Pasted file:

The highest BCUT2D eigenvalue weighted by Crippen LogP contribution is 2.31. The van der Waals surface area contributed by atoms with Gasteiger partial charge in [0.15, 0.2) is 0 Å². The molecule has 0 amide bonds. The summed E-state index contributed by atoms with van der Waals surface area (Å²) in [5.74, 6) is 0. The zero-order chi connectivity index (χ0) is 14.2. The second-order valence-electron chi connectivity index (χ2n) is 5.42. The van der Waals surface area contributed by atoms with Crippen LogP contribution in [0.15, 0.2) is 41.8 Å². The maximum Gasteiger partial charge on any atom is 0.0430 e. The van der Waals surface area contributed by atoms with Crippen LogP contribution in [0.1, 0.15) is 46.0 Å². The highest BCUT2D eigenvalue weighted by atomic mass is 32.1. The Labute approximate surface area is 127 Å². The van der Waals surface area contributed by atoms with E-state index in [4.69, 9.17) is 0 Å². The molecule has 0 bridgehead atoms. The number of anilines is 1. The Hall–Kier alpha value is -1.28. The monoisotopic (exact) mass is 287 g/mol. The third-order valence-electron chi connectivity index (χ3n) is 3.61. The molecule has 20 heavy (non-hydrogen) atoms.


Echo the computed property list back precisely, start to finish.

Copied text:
The highest BCUT2D eigenvalue weighted by Crippen LogP contribution is 2.31. The van der Waals surface area contributed by atoms with Gasteiger partial charge in [0.15, 0.2) is 0 Å². The molecule has 0 amide bonds. The summed E-state index contributed by atoms with van der Waals surface area (Å²) in [5.74, 6) is 0. The zero-order chi connectivity index (χ0) is 14.2. The second-order valence-electron chi connectivity index (χ2n) is 5.42. The van der Waals surface area contributed by atoms with Crippen LogP contribution in [0.15, 0.2) is 41.8 Å². The maximum Gasteiger partial charge on any atom is 0.0430 e. The van der Waals surface area contributed by atoms with Crippen LogP contribution in [0.1, 0.15) is 46.0 Å². The highest BCUT2D eigenvalue weighted by atomic mass is 32.1. The Labute approximate surface area is 127 Å². The van der Waals surface area contributed by atoms with E-state index in [4.69, 9.17) is 0 Å². The molecule has 0 bridgehead atoms. The number of anilines is 1. The Hall–Kier alpha value is -1.28. The monoisotopic (exact) mass is 287 g/mol. The third-order valence-electron chi connectivity index (χ3n) is 3.61. The molecule has 20 heavy (non-hydrogen) atoms.